I have also observed, and fought against, the tendency in the present day to discard all moral reasoning, and to encourage the practice of making one’s opinions on all moral and religious questions a matter of taste. A person who was conversing with one of my daughters said once: “Oh, you had that from your father; I remember it in some of his works.” “Perhaps so; but I have given you my reasons for it; and if it is true, and the proof of it sufficient, it has a claim to reception on its own account.” “Oh, your father is an eminent man in his own way; but I prefer different views.”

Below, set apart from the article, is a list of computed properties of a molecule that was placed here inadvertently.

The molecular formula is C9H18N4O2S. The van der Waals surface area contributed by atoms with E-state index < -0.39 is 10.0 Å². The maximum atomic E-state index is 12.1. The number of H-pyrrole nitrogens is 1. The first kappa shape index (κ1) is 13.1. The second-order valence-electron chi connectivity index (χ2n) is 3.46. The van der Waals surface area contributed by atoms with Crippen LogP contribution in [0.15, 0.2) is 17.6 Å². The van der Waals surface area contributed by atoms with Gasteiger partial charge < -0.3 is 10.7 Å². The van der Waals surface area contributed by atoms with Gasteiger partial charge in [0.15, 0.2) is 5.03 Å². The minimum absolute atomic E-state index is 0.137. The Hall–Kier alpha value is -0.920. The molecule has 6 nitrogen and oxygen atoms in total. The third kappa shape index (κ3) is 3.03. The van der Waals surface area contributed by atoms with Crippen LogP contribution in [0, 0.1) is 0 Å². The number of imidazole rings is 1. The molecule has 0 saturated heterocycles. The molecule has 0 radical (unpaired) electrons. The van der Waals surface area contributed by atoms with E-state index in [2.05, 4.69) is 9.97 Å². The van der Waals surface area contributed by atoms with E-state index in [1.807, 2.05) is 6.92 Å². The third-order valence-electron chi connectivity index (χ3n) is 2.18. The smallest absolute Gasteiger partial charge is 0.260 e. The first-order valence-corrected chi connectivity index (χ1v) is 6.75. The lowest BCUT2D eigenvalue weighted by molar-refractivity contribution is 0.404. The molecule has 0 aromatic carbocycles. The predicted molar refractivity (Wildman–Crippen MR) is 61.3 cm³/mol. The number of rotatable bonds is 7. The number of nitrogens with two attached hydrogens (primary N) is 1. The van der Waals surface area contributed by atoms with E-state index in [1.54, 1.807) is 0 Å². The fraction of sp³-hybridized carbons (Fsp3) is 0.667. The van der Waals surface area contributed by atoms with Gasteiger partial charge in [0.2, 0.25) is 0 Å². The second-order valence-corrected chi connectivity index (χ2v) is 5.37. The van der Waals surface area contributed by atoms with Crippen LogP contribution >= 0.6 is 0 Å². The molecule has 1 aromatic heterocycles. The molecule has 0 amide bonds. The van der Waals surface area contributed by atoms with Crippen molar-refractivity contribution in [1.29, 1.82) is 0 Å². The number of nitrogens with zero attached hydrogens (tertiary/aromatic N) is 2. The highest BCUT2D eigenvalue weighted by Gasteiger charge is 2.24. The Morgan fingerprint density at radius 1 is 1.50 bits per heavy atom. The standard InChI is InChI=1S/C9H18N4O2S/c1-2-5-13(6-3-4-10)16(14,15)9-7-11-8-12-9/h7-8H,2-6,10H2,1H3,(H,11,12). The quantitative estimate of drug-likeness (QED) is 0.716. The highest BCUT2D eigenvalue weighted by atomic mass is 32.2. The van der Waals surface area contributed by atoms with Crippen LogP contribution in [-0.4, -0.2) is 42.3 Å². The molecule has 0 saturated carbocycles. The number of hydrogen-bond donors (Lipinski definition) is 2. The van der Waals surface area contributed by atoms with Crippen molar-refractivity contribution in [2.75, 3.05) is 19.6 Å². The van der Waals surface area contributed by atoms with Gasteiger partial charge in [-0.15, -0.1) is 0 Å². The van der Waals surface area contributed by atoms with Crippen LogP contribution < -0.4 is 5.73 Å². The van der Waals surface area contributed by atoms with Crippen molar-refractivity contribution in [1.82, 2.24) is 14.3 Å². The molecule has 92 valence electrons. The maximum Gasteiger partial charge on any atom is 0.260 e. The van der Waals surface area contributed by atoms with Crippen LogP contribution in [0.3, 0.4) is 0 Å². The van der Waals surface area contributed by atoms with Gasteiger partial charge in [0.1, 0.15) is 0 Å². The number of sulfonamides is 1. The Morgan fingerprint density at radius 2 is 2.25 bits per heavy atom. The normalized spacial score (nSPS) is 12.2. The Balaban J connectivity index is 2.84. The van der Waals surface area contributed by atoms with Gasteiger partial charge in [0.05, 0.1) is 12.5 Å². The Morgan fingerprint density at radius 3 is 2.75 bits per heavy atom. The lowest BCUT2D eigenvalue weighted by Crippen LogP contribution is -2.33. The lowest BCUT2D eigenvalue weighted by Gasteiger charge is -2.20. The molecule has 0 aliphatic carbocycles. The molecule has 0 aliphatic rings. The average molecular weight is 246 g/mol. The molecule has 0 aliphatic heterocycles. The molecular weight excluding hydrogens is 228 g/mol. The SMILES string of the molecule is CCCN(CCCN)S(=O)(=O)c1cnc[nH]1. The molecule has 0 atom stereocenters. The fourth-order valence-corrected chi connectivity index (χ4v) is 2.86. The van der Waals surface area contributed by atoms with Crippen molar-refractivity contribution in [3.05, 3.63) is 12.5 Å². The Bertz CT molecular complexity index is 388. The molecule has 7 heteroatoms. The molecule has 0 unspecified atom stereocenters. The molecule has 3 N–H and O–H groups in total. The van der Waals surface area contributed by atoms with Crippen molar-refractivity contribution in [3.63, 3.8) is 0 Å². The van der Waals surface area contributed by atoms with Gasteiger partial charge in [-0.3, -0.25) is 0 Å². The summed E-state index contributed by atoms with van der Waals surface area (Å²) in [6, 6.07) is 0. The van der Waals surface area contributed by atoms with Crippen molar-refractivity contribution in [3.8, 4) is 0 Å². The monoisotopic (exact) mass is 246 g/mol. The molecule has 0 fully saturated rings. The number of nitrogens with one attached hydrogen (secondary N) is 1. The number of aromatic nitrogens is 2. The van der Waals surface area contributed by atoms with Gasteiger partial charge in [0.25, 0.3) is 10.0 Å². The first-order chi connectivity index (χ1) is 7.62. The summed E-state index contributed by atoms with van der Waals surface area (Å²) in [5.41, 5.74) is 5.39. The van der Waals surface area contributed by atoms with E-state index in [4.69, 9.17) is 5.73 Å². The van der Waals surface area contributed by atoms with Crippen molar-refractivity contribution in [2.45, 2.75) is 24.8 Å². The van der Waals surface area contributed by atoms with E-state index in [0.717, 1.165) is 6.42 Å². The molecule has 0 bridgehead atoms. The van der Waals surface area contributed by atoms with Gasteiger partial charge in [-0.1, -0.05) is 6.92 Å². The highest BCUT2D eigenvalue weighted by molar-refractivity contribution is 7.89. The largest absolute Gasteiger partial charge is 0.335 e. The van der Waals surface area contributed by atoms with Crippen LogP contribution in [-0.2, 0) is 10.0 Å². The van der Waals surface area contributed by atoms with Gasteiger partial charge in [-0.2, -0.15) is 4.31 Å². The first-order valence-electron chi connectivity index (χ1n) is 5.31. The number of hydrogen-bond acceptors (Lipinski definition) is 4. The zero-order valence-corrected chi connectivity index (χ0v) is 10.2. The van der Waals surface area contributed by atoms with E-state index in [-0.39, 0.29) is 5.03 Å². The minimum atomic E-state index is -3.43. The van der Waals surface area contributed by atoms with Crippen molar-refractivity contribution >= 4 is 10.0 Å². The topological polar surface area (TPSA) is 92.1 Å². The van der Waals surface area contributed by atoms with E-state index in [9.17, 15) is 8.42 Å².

All this I consider as characteristic of the age. Men did indeed formerly reason on little and ill; but they professed and attempted to reason; they sought, if they did not always find, some rational ground for their conclusions; and though no doubt often biased by their feelings, they did not, as now, avow and glory in this. The evidences of Christianity again were contemned; but it was by avowed unbelievers; not, as now, by persons professing a veneration for Christianity, and even a belief in it. In short, it is an age not particularly perhaps of disobedience to logic, but of open rebellion against it. So I have unfurled my standard, and mustered a respectable minority.
Elizabeth Jane Whately, ed., Life and Correspondence of Richard Whately, D.D., Late Archbishop of Dublin, vol. 2 (London: Longmans, Green, and Co., 1866), p. 156.